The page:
I was riding the London bus today, on my way back home from work, when we passed by a giant billboard that advertised the Nissan 370Z. What caught my eye was the play on words that Nissan had decided to use. The ad displayed the good-looking Nissan 370Z and sported in big, bold letters the following slogan “Deutschland, Deutschland, über-rated.” This clearly plays on the famous opening line of Das Deutschlandlied, composed by Hoffmann von Fallersleb, which has served as the national anthem of Germany for many years.
I was immediately struck by the utter arrogance of that ad. Not only did it make a direct attack on a country’s technological excellence, but it also trivialized a slogan that is so frequently related to the Nazi past — one of the most painful and shameful periods of history for all Germans.
Although I distaste advertising that goes head-on against a competitor brand, I understand it is oftentimes effective and very necessary in industries marred by fierce competition. However, it is one thing to attack a brand or a company, and a completely different thing to attack a country and a nation. And all this happening in the age of globalization, open borders, and open mindedness!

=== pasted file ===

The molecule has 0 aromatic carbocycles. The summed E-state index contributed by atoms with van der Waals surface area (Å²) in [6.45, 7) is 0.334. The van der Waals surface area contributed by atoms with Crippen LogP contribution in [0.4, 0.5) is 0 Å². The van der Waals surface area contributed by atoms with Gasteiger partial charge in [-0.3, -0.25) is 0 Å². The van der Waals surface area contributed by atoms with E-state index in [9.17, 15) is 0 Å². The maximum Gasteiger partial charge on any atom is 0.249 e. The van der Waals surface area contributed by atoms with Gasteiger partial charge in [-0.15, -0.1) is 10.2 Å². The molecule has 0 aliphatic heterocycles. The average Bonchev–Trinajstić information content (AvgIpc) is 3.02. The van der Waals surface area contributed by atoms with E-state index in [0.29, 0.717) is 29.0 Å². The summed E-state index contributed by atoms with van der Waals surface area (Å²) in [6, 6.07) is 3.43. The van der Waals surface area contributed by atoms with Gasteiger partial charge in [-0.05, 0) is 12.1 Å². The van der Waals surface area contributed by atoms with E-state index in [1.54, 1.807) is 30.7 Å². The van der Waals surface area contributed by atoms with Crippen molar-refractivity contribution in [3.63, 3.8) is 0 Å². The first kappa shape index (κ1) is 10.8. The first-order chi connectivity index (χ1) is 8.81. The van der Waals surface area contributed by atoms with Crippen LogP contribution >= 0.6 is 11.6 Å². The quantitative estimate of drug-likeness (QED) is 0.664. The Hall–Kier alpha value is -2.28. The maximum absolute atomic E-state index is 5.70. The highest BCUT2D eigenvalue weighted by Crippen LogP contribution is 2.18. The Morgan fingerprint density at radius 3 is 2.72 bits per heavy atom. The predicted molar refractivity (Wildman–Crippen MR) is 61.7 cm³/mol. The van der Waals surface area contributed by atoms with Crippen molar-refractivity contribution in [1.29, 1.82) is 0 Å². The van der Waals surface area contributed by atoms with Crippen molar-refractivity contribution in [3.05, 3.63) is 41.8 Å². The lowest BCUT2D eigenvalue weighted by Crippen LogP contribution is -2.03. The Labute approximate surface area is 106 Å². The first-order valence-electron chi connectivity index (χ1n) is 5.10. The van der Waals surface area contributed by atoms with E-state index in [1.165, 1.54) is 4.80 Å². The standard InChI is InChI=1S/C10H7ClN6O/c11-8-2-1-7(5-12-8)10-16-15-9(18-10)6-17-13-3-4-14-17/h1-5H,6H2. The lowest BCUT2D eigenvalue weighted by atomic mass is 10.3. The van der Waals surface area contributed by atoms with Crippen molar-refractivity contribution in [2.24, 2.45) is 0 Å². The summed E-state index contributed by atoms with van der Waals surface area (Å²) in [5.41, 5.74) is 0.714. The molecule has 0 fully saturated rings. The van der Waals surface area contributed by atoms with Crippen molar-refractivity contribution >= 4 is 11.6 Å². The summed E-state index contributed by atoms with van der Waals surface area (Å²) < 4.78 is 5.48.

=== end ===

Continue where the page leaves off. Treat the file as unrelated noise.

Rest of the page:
When I came home, I checked online and found out that this ad is a part of a whole marketing campaign that the UK unit of Nissan has launched against its German rivals. That only added to my growing disapproval of the Nissan brand. It made me feel good that a few years ago I chose to buy an Audi A4 – even though the Nissan 370Z was in my consideration set.
For some, this ad may sound like an ingenious and very cool play of words. For me – and I am sure for many other people, not least most Germans – it just sounds like an example of bad taste in advertising.
The ad was very effective in one way, though – it definitely imprinted the new 370Z on my mind and made me do some research about the brand. Whether I would ever consider buying that car any more — that is a completely different question.
So what do you think? Let me know your thoughts…